NGC 6369: The Little Ghost Nebula

This pretty planetary nebula, cataloged as NGC 6369, was discovered by 18th
century astronomer William Herschel as he used a telescope to explore the
medicinal constellation Ophiucus. Round and planet-shaped, the nebula is also
relatively faint and has acquired the popular moniker of Little Ghost Nebula.
Planetary nebulae in general are not at all related to planets, but instead are
created at the end of a sun-like star's life as its outer layers expand into space
while the star's core shrinks to become a white dwarf. The transformed white dwarf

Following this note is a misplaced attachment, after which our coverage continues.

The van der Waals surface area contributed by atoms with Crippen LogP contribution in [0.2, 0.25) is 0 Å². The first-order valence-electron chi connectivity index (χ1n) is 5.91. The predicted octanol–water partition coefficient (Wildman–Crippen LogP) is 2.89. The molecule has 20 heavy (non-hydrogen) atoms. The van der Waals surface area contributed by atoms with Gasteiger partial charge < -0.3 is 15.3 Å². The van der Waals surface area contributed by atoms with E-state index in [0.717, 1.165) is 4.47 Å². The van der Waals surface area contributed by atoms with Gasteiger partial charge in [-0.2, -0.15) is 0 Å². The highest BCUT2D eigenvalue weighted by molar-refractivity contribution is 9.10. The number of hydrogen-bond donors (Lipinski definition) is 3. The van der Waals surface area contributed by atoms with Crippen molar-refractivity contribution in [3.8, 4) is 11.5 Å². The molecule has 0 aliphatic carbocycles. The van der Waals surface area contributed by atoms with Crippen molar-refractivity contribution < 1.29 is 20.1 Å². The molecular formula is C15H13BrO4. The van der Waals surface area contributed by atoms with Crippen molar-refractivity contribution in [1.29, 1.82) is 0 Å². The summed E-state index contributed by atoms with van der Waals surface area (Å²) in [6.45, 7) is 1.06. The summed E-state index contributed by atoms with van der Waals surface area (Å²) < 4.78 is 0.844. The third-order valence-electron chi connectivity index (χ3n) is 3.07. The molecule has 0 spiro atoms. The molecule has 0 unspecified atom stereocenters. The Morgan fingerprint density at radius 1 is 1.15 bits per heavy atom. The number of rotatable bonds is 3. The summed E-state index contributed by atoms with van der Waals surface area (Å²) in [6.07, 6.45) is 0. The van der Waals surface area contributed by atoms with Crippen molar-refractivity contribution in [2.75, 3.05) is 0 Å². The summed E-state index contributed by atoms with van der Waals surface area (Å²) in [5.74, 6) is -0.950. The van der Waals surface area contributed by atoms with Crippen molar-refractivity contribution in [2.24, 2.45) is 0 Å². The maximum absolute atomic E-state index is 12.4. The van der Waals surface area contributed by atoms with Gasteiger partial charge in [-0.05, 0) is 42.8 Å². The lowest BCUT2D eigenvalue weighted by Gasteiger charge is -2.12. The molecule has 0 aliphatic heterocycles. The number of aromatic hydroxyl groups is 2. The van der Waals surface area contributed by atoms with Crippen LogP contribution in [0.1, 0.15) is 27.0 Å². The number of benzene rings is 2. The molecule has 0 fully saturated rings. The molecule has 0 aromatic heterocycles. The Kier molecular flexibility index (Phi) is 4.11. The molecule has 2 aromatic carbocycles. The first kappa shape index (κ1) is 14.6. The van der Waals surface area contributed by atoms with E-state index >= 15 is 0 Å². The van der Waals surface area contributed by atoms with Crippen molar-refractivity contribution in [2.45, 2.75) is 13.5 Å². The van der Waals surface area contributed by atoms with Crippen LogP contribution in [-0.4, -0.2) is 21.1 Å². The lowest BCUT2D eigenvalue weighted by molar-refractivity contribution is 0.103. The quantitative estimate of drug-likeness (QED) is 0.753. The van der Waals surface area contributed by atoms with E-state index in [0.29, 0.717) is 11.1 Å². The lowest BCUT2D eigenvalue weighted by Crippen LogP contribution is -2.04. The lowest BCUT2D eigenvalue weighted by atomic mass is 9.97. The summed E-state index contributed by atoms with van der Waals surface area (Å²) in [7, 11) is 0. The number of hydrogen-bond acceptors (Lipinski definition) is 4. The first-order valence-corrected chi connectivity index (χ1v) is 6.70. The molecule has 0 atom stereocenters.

star, seen near the center, radiates strongly at ultraviolet wavelengths and powers
the expanding nebula's glow. Surprisingly complex details and structures of NGC 6369
are revealed in this delightful color image composed from Hubble Space Telescope data.
The nebula's main ring structure is about a light-year across and the glow from ionized
oxygen, hydrogen, and nitrogen atoms are colored blue, green, and red respectively. Over
2,000 light-years away, the Little Ghost Nebula offers a glimpse of the fate of our Sun,
which should produce its own pretty planetary nebula only about 5 billion years from now.